n architect's sketch of the Foundation for Homeless and Poverty Management's Rejuvenation Community Day Center in Bremerton.

Indoors, the day center would provide an array of basic services on its main (first) level from 6 a.m. to 11 p.m.: reception area, two shower areas, kitchen, laundry, computer room, TV/multipurpose area, mini-store and wellness spaces. Jackson said people can come and go as they please.

“If I can get you in here for a couple of hours and you are just sitting here sleeping, without anybody worrying about 'you moving me' ... now I'm human again, I'm part of society again, I'm part of just being normal," Jackson said. "Watch the game, go wash your clothes, take a shower, go see the doctor, go get a haircut."

The day center's second floor would be open from 8:30 a.m. to 7:30 p.m. and include a child-care area, barber shop and office space for counseling and training. Foundation workers are being trained to aid with filling out applications for various needs, such as temporary housing, employment and child care.

Jackson plans to have Washington State Department of Social and Health Services and Washington State Department of Veterans Affairs employees on-site to provide additional services. There will be "safety agents" to handle any in-house challenges that may arise, including helping with mental health or substance abuse issues.

“We are going to have people here every day who are going to be able to deal with someone who has a drug addiction," Jackson said.

Recalling how he often bounced from agency to agency during his homeless days, Jackson wants anyone who uses the Rejuvenation Community Day Center to feel equipped on multiple levels when they walk out the door.

"It's a one-stop shop," Jackson said. "One of the keys for us is not sending people anywhere else.”

'This is a man out of homelessness'

Jackson is eager to see his vision come to fruition, and it doesn't begin and end with the Rejuvenation Day Center. The foundation is scouting locations in Kitsap County for two 24-hour shelters — one for $7.5 million and another for $28 million — as well as a $43 million mixed income/transitional housing project.

In addition, the foundation has a goal to build a youth community center in the Pierce County/Tacoma area at the cost of $32 million.

For a man who wants to change the game for homeless care, Jackson is swinging for the fences.

"What I went through," Jackson said, "I don't want anybody else to go through."

Neal Gaulden, owner of Gaulden Management Group, said Jackson is the right person to lead projects of this magnitude based on his life experience.

"He has his own testimony and he's not ashamed to tell his story," Gaulden said. "Folks relate to realism and he's being real. This is not Kitsap County, some board or some development program that's run by some executive who wants to solve homelessness. This is a man out of homelessness."

Jackson admits his foundation is still figuring out the funding piece of the puzzle, both for the Rejuvenation Community Day Center and future endeavors. He said roughly $3 million is needed to fully fund the day center project.

There have been hurdles: in 2021, the Washington Department of Commerce rejected two of the foundation's applications for housing trust grants, denying $35.3 million in requested funding. Locally, Jackson's foundation requested $250,000 from Kitsap County through its Affordable Housing Grant Program and its Homeless Housing Grant Program. Jackson said the county authorized $25,000, which it hasn't received yet.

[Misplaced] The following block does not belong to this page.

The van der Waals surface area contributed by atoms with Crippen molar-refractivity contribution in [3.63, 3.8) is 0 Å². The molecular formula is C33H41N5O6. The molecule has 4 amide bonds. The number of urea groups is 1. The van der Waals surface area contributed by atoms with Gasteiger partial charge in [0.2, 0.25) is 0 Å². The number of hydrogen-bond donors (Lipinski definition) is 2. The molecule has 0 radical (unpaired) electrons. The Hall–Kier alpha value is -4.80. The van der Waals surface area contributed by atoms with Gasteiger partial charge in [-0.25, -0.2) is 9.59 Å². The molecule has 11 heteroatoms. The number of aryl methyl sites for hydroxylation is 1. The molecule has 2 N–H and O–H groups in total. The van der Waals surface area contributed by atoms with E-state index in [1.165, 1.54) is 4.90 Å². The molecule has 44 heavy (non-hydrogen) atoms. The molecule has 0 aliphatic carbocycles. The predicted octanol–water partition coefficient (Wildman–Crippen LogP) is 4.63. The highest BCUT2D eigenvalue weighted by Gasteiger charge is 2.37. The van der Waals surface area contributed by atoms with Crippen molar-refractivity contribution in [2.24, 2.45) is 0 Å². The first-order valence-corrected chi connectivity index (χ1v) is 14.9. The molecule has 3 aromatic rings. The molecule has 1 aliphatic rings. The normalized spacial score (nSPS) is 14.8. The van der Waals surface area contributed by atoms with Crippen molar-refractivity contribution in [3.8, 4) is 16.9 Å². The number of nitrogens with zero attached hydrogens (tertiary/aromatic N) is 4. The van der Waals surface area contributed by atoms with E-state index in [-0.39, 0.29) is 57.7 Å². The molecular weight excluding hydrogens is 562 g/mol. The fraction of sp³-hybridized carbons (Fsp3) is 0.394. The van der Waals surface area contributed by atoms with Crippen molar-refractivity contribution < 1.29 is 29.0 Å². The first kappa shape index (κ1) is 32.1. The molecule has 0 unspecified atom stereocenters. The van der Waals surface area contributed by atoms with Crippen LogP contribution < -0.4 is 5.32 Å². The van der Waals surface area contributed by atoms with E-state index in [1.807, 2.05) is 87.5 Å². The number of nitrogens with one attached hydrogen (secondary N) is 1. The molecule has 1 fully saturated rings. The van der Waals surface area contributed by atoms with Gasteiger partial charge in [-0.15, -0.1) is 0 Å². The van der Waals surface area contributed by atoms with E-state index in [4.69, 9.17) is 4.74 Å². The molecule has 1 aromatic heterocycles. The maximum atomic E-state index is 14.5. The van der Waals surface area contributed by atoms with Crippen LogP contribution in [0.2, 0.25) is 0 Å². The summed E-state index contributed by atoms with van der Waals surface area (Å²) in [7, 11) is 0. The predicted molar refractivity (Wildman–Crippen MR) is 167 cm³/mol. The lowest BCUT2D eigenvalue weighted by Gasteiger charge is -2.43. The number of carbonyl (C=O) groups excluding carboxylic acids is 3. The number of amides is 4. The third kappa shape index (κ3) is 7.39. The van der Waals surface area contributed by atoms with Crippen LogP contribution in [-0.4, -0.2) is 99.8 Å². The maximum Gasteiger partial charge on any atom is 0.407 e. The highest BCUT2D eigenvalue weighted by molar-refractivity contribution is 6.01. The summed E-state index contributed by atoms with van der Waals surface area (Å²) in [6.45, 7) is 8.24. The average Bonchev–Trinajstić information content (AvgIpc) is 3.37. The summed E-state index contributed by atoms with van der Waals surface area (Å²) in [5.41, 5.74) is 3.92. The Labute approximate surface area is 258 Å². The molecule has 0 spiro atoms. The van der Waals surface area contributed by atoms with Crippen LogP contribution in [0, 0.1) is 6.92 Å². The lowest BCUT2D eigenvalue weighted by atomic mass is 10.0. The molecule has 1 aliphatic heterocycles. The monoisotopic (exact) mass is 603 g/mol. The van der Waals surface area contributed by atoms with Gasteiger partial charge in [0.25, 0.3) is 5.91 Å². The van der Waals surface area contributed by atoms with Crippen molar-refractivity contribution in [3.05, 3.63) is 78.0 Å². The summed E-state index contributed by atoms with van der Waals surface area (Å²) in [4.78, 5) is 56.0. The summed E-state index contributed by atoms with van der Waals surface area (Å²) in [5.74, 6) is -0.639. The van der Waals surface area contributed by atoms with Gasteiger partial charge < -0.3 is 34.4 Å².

Kitsap County Commissioner Rob Gelder, who last year toured the future Rejuvenation Community Day Center site and has experience working in the not-for-profit sector, said it can be a challenge for new nonprofits to secure funding. There's competition among nonprofits for grant dollars, and it can be difficult for new entities to secure their piece of the pie.

Gelder provided an example of the nonprofit Kitsap Homes of Compassion, which emerged in 2017 and just recently received grant funding while it attempts to build an affordable housing facility in Gorst.

“They were new, they didn’t have a lot of depth in their organization," Gelder said. "It takes time to build that capacity and so I think that’s the case here."

“If it’s going to last," Gelder added, "you have to build a foundation upon which you can survive.”

Jackson remains unfazed by financial challenges. In addition to fundraising and philanthropy options, he said private investors have shown interest in his foundation's projects.

As much as patience might be a requirement when it comes to project building, he said that people dealing with homelessness often don't have time on their side. In recent months, Jackson said he's watched a woman who is homeless frequently walk past the foundation's building, and he can tell by her physical appearance that she needs help.

“I’ve watched the deterioration," Jackson said. "It’s gotten worse and worse and worse.”

In his eyes, the opening of the Rejuvenation Community Day Center can't come soon enough.

“My goal is to get 200 people in here a day," Jackson said, noting the connection with services will help get people off the street and out of chronic homelessness. "If you see no homeless people on the streets, that means that they are somewhere safe, out of the cold. Being able to just think, sleep and relax without fear."

This article originally appeared on Kitsap Sun: Bremerton's Jackson aiming to 'change the game' for serving homeless